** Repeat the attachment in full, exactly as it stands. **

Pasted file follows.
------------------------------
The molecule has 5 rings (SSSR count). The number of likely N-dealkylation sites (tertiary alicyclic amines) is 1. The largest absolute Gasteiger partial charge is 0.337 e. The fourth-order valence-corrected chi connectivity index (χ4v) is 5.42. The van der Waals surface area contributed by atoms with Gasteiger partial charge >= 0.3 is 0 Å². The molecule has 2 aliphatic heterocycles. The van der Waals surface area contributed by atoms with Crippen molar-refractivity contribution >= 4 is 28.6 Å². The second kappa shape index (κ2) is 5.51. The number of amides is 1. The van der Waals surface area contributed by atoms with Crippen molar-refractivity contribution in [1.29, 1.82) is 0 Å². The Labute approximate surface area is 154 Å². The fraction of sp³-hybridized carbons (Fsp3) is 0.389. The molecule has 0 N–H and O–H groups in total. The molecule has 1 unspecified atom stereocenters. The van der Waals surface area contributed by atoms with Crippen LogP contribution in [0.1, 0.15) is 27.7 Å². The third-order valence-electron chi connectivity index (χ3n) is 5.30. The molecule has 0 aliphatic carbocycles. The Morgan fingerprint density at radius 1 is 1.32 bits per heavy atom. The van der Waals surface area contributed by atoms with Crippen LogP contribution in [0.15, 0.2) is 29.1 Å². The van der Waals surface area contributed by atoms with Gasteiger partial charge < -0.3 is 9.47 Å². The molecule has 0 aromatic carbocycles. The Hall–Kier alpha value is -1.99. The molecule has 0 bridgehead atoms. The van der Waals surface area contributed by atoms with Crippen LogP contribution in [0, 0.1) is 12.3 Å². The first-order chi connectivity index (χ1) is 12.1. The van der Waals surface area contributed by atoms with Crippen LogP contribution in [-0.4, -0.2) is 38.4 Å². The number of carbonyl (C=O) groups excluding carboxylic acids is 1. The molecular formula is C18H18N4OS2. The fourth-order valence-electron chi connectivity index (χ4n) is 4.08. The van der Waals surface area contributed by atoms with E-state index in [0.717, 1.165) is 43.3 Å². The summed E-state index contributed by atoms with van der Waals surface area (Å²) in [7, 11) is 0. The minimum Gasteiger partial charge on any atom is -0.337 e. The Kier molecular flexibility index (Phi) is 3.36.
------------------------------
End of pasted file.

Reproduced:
The molecule has 5 rings (SSSR count). The number of likely N-dealkylation sites (tertiary alicyclic amines) is 1. The largest absolute Gasteiger partial charge is 0.337 e. The fourth-order valence-corrected chi connectivity index (χ4v) is 5.42. The van der Waals surface area contributed by atoms with Gasteiger partial charge >= 0.3 is 0 Å². The molecule has 2 aliphatic heterocycles. The van der Waals surface area contributed by atoms with Crippen molar-refractivity contribution >= 4 is 28.6 Å². The second kappa shape index (κ2) is 5.51. The number of amides is 1. The van der Waals surface area contributed by atoms with Crippen molar-refractivity contribution in [1.29, 1.82) is 0 Å². The Labute approximate surface area is 154 Å². The fraction of sp³-hybridized carbons (Fsp3) is 0.389. The molecule has 0 N–H and O–H groups in total. The molecule has 1 unspecified atom stereocenters. The van der Waals surface area contributed by atoms with Crippen LogP contribution in [0.1, 0.15) is 27.7 Å². The third-order valence-electron chi connectivity index (χ3n) is 5.30. The molecule has 0 aliphatic carbocycles. The Morgan fingerprint density at radius 1 is 1.32 bits per heavy atom. The van der Waals surface area contributed by atoms with Crippen LogP contribution in [0.15, 0.2) is 29.1 Å². The van der Waals surface area contributed by atoms with Gasteiger partial charge < -0.3 is 9.47 Å². The molecule has 0 aromatic carbocycles. The Hall–Kier alpha value is -1.99. The molecule has 0 bridgehead atoms. The van der Waals surface area contributed by atoms with Crippen LogP contribution in [0, 0.1) is 12.3 Å². The first-order chi connectivity index (χ1) is 12.1. The van der Waals surface area contributed by atoms with Crippen LogP contribution in [-0.4, -0.2) is 38.4 Å². The number of carbonyl (C=O) groups excluding carboxylic acids is 1. The molecular formula is C18H18N4OS2. The fourth-order valence-electron chi connectivity index (χ4n) is 4.08. The van der Waals surface area contributed by atoms with E-state index in [0.717, 1.165) is 43.3 Å². The summed E-state index contributed by atoms with van der Waals surface area (Å²) in [7, 11) is 0. The minimum Gasteiger partial charge on any atom is -0.337 e. The Kier molecular flexibility index (Phi) is 3.36.